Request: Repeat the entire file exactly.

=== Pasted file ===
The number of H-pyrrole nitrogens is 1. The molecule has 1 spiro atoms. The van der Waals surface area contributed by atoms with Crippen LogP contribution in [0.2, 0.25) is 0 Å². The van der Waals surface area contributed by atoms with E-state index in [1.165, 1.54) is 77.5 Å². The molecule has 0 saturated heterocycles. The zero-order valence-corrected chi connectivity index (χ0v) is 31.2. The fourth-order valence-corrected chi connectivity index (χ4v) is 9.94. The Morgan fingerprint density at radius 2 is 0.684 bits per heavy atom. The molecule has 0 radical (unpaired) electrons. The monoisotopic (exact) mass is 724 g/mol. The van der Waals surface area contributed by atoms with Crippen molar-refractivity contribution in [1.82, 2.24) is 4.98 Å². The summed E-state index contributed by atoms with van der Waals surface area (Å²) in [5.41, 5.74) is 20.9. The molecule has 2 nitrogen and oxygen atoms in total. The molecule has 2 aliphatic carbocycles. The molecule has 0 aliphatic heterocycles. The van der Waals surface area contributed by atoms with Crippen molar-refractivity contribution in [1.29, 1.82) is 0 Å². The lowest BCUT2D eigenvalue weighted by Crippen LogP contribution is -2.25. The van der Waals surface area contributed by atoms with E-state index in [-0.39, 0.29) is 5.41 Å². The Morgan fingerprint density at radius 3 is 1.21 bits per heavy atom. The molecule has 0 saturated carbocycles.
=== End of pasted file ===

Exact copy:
The number of H-pyrrole nitrogens is 1. The molecule has 1 spiro atoms. The van der Waals surface area contributed by atoms with Crippen LogP contribution in [0.2, 0.25) is 0 Å². The van der Waals surface area contributed by atoms with E-state index in [1.165, 1.54) is 77.5 Å². The molecule has 0 saturated heterocycles. The zero-order valence-corrected chi connectivity index (χ0v) is 31.2. The fourth-order valence-corrected chi connectivity index (χ4v) is 9.94. The Morgan fingerprint density at radius 2 is 0.684 bits per heavy atom. The molecule has 0 radical (unpaired) electrons. The monoisotopic (exact) mass is 724 g/mol. The van der Waals surface area contributed by atoms with Crippen molar-refractivity contribution in [1.82, 2.24) is 4.98 Å². The summed E-state index contributed by atoms with van der Waals surface area (Å²) in [5.41, 5.74) is 20.9. The molecule has 2 nitrogen and oxygen atoms in total. The molecule has 2 aliphatic carbocycles. The molecule has 0 aliphatic heterocycles. The van der Waals surface area contributed by atoms with Crippen molar-refractivity contribution in [1.29, 1.82) is 0 Å². The lowest BCUT2D eigenvalue weighted by Crippen LogP contribution is -2.25. The van der Waals surface area contributed by atoms with E-state index in [-0.39, 0.29) is 5.41 Å². The Morgan fingerprint density at radius 3 is 1.21 bits per heavy atom. The molecule has 0 saturated carbocycles.